11. I was testing out a cave generation algorithm i made for a 2d orthographic game (like terraria) using the Cellular Automata method. I decided to stress test the algorithm originally to see if there was enough caves being generated so I decided to generate 100 massive levels and save them all a .png file so i could spot any problems.   I'm seeing a pattern across all the images where all the deep caves are sort of "streaking" towards the bottom right direction. I'm not really sure why this is happening. I am not sure how to pinpoint the reason since i only notice the pattern in a large scale. Does anyone have any ideas as to why my caves look like this?   Here's a sample of 3 different levels i generated         i don't know if it's a problem with my code but just in case here is the algorithm public static int groundFloorY = 360; // the layout of the level. true = is a block, false = empty space public boolean[][] groundChart = new boolean[128 * 32][14 * 32]; public List<PositionBlock> getBlocks(String[] args) { return cellularAutomata(6.2f, 4); // the settings i used to generate the images } // generates ground as a list of blocks and their positions public List<PositionBlock> cellularAutomata(float wallTriesModifier,int iterations) { List<PositionBlock> ground = new ArrayList<PositionBlock>(); Random random = new Random(); // randomly fill the map with blocks for (int x = 0; x < 128 * groundFloorY * wallTriesModifier; x++) { int maxX = 128 * 32 - 32; int randomX = random.nextInt(maxX); int randomY = random.nextInt(groundFloorY); groundChart[randomX][randomY] = true; } // "grow" the terrain to generate a complete level for (int automaiterations = 0; automaiterations < iterations-1; automaiterations++) { for (int i = 0; i < groundChart.length; i++) { for (int j = 0; j < groundChart[i].length; j++) { boolean block = groundChart[i][j]; int neighbourBlocks = 0; int neighbourSpaces = 0; // get neighbouring nodes around a node List<Point> neighbours = ExtraUtils.getNeighbours(groundChart.length - 1, groundChart[0].length - 1, i, j, 1, true); // count the neighbours that are blocks for (int k = 0; k < neighbours.size(); k++) { Point neighbourLocation = neighbours.get(k); boolean neighbour = groundChart[neighbourLocation.x][neighbourLocation.y]; if (neighbour) { neighbourBlocks++; } else { neighbourSpaces++; } } if (block) { } else { // Turn a node into a block if there are >= 4 neighbouring nodes, that aren't empty, around it if (neighbourBlocks >= 4) { groundChart[i][j] = true; } } } } } // Final polish iteration for (int i = 0; i < groundChart.length; i++) { for (int j = 0; j < groundChart[i].length; j++) { boolean block = groundChart[i][j]; int neighbourBlocks = 0; int neighbourSpaces = 0; // get neighbouring nodes around a node List<Point> neighbours = ExtraUtils.getNeighbours(groundChart.length - 1, groundChart[0].length - 1, i, j, 1, false); for (int k = 0; k < neighbours.size(); k++) { Point neighbourLocation = neighbours.get(k); boolean neighbour = groundChart[neighbourLocation.x][neighbourLocation.y]; if (neighbour) { neighbourBlocks++; } else { neighbourSpaces++; } } if (block) { // remove random floaty blocks if (neighbourBlocks <= 1) { groundChart[i][j] = false; } } } } // Compile blocks into list for (int i = 0; i < groundChart.length; i++) { for (int j = 0; j < groundChart[i].length; j++) { boolean block = groundChart[i][j]; if (block) { ground.add(new PositionBlock([block instance], new Point(i, j))); } } } return ground; } public class PositionBlock {     public final Point position;     public final Block block; // not really relevant here     public PositionBlock(Block block, Point position) {         this.block = block;         this.position = position;     }     }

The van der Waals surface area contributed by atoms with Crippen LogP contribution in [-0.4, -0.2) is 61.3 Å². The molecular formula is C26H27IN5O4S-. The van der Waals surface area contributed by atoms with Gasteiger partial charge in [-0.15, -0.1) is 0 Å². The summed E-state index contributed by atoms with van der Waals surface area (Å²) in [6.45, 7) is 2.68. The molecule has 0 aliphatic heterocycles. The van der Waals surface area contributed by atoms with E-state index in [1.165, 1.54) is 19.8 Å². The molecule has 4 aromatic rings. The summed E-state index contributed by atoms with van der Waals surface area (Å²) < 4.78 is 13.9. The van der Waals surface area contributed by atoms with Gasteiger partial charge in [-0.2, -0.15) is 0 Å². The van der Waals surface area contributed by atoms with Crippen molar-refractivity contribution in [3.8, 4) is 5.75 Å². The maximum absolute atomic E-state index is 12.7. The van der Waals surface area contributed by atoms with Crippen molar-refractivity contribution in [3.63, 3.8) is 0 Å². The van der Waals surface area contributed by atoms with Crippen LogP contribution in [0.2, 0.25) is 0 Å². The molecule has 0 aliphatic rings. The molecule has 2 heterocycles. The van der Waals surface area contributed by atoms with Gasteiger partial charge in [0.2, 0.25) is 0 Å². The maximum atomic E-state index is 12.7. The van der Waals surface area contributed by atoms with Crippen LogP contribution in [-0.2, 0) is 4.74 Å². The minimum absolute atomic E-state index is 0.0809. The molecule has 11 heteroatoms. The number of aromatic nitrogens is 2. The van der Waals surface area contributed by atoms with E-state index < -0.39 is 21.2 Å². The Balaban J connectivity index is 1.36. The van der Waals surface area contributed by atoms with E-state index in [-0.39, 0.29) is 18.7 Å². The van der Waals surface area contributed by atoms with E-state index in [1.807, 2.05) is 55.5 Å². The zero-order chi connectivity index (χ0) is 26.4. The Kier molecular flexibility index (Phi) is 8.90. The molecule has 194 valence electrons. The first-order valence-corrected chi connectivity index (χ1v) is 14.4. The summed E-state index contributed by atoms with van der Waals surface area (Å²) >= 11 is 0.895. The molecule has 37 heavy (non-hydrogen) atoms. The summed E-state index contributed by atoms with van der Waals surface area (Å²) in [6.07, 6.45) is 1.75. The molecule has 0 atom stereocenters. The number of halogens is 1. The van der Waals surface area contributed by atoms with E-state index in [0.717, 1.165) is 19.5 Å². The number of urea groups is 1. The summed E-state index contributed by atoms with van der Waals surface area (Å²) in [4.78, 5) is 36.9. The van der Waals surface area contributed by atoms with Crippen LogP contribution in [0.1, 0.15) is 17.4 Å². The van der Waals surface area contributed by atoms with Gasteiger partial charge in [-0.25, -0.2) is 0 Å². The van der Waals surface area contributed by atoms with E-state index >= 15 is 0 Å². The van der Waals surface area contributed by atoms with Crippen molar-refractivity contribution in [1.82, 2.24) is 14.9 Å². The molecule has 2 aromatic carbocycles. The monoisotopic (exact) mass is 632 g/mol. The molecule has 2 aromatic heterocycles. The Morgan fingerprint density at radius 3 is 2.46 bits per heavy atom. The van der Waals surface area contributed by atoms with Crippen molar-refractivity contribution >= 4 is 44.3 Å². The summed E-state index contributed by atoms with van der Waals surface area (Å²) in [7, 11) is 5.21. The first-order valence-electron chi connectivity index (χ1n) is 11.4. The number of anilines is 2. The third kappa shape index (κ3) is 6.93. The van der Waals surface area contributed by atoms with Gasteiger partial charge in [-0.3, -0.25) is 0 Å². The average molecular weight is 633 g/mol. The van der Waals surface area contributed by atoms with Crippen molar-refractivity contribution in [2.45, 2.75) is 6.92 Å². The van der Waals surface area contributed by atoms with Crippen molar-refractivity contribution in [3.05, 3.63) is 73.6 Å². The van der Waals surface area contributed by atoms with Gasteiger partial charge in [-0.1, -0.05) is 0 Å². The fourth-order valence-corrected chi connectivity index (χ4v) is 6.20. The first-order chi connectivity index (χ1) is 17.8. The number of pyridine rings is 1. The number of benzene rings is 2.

12. Draika the Dragon

    Convert Wma To Wav

    i've been using iWisoft Free Video Converter for media file type conversion. It can convert a wide range of codecs and supports audio conversion too. edit: its free
  13. Draika the Dragon

    [Solved] Rotate towards a target angle